See drawing at right. The Marconi version consisted of an endless iron band (B) built up of 70 strands of number 40 gage silk-covered iron wire. In operation, the band passes over two grooved pulleys rotated by a wind-up clockwork motor.[1][2] The iron band passes through the center of a glass tube which is close wound with a single layer along several millimeters with number 36 gage silk-covered copper wire. This coil (C) functions as the radio frequency excitation coil. Over this winding is a small bobbin wound with wire of the same gauge to a resistance of about 140 ohms. This coil (D) functions as the audio pickup coil. Around these coils two weak permanent horseshoe magnets are arranged to magnetize the iron band as it passes through the glass tube.[1]

The device works by hysteresis of the magnetization in the iron wires.[1][2] The magnet poles are arranged to create two opposite magnetic fields each directed toward (or away) from the center of the coils in opposite directions along the wire. This functions to magnetize the iron band along its axis, first in one direction as it approaches the center of the coils, then reverse its magnetism to the opposite direction as it leaves from the other side of the coil.[2] Due to the hysteresis (coercivity) of the iron, a certain threshold magnetic field (the coercive field, Hc) is required to reverse the magnetization, so the magnetization in the moving wires does not reverse in the center of the device where the field reverses, but some way toward the departing side of the wires.[1][2] Although the wire itself is moving through the coil, in the absence of a radio signal the location where the magnetization "flips" is stationary with respect to the coil, so there is no flux change and no voltage is induced in the pickup coil.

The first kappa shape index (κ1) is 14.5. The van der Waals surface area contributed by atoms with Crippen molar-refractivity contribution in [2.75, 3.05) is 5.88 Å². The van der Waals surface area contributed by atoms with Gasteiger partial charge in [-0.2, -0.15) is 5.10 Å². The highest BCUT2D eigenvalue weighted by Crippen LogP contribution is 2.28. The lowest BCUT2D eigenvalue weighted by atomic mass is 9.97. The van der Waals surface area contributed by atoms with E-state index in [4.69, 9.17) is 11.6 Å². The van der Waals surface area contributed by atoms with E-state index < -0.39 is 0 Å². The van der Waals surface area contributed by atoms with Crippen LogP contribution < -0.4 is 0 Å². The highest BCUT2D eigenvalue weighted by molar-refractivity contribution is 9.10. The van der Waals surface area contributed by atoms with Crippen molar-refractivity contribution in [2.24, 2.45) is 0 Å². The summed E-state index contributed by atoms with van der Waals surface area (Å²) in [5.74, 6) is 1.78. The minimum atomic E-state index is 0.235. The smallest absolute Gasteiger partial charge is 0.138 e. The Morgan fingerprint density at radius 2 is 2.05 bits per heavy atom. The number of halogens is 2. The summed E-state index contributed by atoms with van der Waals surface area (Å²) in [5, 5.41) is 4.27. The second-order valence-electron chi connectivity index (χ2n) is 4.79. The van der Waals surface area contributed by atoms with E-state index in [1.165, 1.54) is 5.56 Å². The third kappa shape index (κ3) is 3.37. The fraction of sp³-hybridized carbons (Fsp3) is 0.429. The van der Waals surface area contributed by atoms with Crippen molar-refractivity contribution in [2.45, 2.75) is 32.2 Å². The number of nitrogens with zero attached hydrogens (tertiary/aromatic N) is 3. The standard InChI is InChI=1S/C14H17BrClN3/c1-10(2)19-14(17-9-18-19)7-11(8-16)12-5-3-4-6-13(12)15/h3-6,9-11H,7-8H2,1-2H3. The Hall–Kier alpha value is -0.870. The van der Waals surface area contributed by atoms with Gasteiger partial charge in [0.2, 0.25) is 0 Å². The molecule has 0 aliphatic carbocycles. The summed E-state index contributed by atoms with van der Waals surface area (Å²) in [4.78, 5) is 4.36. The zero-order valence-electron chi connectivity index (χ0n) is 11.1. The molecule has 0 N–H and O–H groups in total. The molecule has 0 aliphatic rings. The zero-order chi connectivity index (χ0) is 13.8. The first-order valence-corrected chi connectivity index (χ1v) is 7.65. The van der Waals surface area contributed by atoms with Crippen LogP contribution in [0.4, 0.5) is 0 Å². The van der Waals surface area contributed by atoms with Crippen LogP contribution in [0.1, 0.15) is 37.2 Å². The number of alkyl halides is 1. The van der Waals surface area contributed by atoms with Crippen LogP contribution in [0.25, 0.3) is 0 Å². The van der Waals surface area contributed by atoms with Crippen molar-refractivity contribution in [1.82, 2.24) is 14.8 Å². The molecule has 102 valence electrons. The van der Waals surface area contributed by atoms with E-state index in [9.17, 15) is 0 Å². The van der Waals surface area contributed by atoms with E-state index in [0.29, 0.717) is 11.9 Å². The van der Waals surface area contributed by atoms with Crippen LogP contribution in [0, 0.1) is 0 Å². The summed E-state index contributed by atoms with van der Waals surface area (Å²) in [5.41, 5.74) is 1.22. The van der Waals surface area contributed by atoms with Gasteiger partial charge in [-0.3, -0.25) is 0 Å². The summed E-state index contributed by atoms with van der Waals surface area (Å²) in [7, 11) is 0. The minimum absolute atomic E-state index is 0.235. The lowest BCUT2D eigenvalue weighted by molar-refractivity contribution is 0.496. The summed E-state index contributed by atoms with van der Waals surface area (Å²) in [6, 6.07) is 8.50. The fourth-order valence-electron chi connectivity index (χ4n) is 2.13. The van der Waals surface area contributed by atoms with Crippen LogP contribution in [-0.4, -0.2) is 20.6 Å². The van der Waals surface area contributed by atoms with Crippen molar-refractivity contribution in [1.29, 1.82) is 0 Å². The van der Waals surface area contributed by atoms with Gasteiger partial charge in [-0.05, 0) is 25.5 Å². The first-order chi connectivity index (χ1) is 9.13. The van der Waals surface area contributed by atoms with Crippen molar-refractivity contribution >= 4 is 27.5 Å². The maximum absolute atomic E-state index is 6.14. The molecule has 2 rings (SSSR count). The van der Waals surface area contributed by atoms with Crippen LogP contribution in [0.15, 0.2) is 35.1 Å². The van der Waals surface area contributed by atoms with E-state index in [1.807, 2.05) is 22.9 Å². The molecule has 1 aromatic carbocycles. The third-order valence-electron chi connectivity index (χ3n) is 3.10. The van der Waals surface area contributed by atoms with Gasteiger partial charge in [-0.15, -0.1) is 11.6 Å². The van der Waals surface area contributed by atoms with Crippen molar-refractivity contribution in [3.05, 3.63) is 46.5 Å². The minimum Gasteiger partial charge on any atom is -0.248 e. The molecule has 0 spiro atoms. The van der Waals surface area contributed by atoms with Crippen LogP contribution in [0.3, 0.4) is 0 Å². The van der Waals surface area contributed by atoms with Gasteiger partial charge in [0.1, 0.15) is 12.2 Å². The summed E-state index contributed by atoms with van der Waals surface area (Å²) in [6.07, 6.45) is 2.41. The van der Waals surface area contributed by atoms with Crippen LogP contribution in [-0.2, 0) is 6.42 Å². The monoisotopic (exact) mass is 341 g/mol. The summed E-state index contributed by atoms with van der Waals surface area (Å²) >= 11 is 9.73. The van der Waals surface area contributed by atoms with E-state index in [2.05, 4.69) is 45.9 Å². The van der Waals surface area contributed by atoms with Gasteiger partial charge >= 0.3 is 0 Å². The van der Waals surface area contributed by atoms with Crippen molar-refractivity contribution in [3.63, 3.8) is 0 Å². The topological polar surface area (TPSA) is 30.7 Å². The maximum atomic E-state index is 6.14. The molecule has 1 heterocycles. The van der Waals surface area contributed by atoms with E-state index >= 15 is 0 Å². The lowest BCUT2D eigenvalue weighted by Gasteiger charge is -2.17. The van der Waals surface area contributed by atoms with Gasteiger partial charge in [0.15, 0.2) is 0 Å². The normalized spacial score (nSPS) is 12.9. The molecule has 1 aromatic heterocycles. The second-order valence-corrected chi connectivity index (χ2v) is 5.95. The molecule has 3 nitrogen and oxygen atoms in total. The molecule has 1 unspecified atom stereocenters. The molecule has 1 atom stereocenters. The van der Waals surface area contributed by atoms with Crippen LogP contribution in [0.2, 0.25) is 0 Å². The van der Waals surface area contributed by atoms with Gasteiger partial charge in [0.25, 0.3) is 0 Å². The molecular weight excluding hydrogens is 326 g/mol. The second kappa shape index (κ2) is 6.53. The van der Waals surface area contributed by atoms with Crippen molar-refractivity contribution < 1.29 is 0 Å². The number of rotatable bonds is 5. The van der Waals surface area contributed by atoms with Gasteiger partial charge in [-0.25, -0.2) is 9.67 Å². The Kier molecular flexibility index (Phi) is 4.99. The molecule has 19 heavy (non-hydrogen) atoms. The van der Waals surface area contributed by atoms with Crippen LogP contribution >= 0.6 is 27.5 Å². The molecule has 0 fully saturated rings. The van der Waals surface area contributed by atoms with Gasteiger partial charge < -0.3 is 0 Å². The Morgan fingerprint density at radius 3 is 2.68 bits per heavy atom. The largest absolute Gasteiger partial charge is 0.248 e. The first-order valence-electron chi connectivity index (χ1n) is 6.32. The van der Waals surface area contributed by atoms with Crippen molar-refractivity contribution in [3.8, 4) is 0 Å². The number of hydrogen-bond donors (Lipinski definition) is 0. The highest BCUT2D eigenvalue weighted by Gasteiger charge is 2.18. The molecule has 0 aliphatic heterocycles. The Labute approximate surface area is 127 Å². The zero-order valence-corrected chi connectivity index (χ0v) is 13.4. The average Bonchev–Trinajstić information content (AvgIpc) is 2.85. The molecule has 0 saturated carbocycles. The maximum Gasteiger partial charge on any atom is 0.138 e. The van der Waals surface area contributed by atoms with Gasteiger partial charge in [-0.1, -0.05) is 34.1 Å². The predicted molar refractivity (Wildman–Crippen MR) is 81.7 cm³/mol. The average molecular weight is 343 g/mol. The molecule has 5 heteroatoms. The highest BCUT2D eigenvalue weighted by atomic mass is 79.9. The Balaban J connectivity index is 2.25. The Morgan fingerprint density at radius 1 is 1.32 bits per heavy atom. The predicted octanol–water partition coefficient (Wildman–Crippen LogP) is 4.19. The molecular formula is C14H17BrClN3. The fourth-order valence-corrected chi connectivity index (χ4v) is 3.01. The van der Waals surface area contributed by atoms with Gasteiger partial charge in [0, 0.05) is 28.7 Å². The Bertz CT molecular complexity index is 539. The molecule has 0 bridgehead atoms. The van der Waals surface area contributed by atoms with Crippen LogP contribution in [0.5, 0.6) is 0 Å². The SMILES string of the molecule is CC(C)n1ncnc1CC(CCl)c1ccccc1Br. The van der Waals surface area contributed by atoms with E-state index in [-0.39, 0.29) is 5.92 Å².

The radio signal from the antenna (A) is received by a tuner (not shown) and passed through the excitation coil C, the other end of which is connected to ground (E).[2] The rapidly reversing magnetic field from the coil exceeds the coercivity Hc and cancels the hysteresis of the iron, causing the magnetization change to suddenly move up the wire to the center, between the magnets, where the field reverses.[1][2] This causes the magnetic flux through the pickup coil D to change, inducing a current pulse in the pickup coil. The audio pickup coil is connected to a telephone receiver (earphone) (T) which converts the current pulse to sound.[2]

The radio signal from a spark gap transmitter consisted of pulses of radio waves (damped waves) which repeated at an audio rate, around several hundred per second. Each pulse of radio waves produced a pulse of current in the earphone,[1] so the signal sounded like a musical tone or buzz in the earphone.

Technical details[edit]